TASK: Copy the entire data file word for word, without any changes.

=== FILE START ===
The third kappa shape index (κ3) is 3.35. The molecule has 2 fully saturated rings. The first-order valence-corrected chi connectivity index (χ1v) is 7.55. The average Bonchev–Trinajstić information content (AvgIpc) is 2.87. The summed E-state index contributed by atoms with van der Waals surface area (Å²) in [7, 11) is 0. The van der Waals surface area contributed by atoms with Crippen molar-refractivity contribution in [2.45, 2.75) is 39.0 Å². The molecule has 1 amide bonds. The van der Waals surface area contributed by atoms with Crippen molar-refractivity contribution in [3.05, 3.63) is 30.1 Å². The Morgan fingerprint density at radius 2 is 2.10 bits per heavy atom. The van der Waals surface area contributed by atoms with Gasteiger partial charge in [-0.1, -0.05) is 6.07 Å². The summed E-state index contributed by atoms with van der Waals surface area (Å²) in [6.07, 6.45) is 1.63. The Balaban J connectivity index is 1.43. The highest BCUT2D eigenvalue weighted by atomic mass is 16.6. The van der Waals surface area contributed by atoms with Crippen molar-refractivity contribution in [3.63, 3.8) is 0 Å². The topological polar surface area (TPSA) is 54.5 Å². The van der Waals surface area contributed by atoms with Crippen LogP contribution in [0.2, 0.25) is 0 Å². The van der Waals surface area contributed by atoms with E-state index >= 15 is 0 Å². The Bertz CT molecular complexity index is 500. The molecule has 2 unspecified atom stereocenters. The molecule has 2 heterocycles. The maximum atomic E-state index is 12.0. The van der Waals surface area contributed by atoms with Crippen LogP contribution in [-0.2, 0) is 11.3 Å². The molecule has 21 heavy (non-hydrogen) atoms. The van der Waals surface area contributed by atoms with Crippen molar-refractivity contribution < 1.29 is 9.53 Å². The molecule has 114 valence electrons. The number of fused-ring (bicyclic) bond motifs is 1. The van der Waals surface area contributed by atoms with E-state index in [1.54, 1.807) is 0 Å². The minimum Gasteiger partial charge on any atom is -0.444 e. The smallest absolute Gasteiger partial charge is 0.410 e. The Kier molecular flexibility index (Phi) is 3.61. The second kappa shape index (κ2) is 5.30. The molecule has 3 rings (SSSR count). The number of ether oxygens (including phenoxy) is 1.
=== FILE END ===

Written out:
The third kappa shape index (κ3) is 3.35. The molecule has 2 fully saturated rings. The first-order valence-corrected chi connectivity index (χ1v) is 7.55. The average Bonchev–Trinajstić information content (AvgIpc) is 2.87. The summed E-state index contributed by atoms with van der Waals surface area (Å²) in [7, 11) is 0. The van der Waals surface area contributed by atoms with Crippen molar-refractivity contribution in [2.45, 2.75) is 39.0 Å². The molecule has 1 amide bonds. The van der Waals surface area contributed by atoms with Crippen molar-refractivity contribution in [3.05, 3.63) is 30.1 Å². The Morgan fingerprint density at radius 2 is 2.10 bits per heavy atom. The van der Waals surface area contributed by atoms with Gasteiger partial charge in [-0.1, -0.05) is 6.07 Å². The summed E-state index contributed by atoms with van der Waals surface area (Å²) in [6.07, 6.45) is 1.63. The Balaban J connectivity index is 1.43. The highest BCUT2D eigenvalue weighted by atomic mass is 16.6. The van der Waals surface area contributed by atoms with Crippen molar-refractivity contribution in [3.63, 3.8) is 0 Å². The topological polar surface area (TPSA) is 54.5 Å². The van der Waals surface area contributed by atoms with Crippen LogP contribution in [0.2, 0.25) is 0 Å². The van der Waals surface area contributed by atoms with E-state index >= 15 is 0 Å². The Bertz CT molecular complexity index is 500. The molecule has 2 unspecified atom stereocenters. The molecule has 2 heterocycles. The maximum atomic E-state index is 12.0. The van der Waals surface area contributed by atoms with Crippen LogP contribution in [-0.2, 0) is 11.3 Å². The molecule has 21 heavy (non-hydrogen) atoms. The van der Waals surface area contributed by atoms with Crippen molar-refractivity contribution < 1.29 is 9.53 Å². The molecule has 114 valence electrons. The number of fused-ring (bicyclic) bond motifs is 1. The van der Waals surface area contributed by atoms with E-state index in [1.54, 1.807) is 0 Å². The minimum Gasteiger partial charge on any atom is -0.444 e. The smallest absolute Gasteiger partial charge is 0.410 e. The Kier molecular flexibility index (Phi) is 3.61. The second kappa shape index (κ2) is 5.30. The molecule has 3 rings (SSSR count). The number of ether oxygens (including phenoxy) is 1.